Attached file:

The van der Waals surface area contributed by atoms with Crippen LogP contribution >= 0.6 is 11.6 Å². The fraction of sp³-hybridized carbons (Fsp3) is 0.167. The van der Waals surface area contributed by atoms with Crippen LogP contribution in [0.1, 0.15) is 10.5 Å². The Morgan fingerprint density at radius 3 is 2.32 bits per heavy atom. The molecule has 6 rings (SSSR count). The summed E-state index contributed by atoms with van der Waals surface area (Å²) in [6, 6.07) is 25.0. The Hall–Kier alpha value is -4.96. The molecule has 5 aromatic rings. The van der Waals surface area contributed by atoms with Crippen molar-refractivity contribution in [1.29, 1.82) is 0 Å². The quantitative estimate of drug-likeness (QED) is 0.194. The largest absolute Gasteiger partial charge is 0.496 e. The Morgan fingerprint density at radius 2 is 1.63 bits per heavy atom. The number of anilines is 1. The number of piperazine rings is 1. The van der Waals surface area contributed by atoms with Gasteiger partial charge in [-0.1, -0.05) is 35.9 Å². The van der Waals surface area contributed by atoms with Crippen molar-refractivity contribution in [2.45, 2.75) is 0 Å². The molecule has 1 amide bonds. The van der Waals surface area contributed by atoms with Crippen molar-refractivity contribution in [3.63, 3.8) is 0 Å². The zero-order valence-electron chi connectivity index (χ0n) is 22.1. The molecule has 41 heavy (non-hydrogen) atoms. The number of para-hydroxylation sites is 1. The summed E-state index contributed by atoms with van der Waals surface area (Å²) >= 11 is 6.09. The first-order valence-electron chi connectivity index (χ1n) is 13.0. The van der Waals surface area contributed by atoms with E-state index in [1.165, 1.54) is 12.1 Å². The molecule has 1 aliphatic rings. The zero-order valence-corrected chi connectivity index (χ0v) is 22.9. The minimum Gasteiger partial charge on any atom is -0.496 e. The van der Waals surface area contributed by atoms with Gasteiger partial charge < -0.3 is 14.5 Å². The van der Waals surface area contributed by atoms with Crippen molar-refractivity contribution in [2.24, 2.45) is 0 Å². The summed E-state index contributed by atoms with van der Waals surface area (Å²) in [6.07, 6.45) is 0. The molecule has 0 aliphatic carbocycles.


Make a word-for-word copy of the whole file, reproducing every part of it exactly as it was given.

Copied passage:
The van der Waals surface area contributed by atoms with Crippen LogP contribution >= 0.6 is 11.6 Å². The fraction of sp³-hybridized carbons (Fsp3) is 0.167. The van der Waals surface area contributed by atoms with Crippen LogP contribution in [0.1, 0.15) is 10.5 Å². The Morgan fingerprint density at radius 3 is 2.32 bits per heavy atom. The molecule has 6 rings (SSSR count). The summed E-state index contributed by atoms with van der Waals surface area (Å²) in [6, 6.07) is 25.0. The Hall–Kier alpha value is -4.96. The molecule has 5 aromatic rings. The van der Waals surface area contributed by atoms with Crippen molar-refractivity contribution in [1.29, 1.82) is 0 Å². The quantitative estimate of drug-likeness (QED) is 0.194. The largest absolute Gasteiger partial charge is 0.496 e. The Morgan fingerprint density at radius 2 is 1.63 bits per heavy atom. The number of anilines is 1. The number of piperazine rings is 1. The van der Waals surface area contributed by atoms with Gasteiger partial charge in [-0.1, -0.05) is 35.9 Å². The van der Waals surface area contributed by atoms with Crippen molar-refractivity contribution in [2.45, 2.75) is 0 Å². The molecule has 1 amide bonds. The van der Waals surface area contributed by atoms with Crippen molar-refractivity contribution in [3.63, 3.8) is 0 Å². The zero-order valence-electron chi connectivity index (χ0n) is 22.1. The molecule has 41 heavy (non-hydrogen) atoms. The number of para-hydroxylation sites is 1. The summed E-state index contributed by atoms with van der Waals surface area (Å²) >= 11 is 6.09. The first-order valence-electron chi connectivity index (χ1n) is 13.0. The van der Waals surface area contributed by atoms with E-state index in [1.165, 1.54) is 12.1 Å². The molecule has 1 aliphatic rings. The zero-order valence-corrected chi connectivity index (χ0v) is 22.9. The minimum Gasteiger partial charge on any atom is -0.496 e. The van der Waals surface area contributed by atoms with Gasteiger partial charge < -0.3 is 14.5 Å². The van der Waals surface area contributed by atoms with Crippen molar-refractivity contribution in [2.24, 2.45) is 0 Å². The summed E-state index contributed by atoms with van der Waals surface area (Å²) in [6.07, 6.45) is 0. The molecule has 0 aliphatic carbocycles.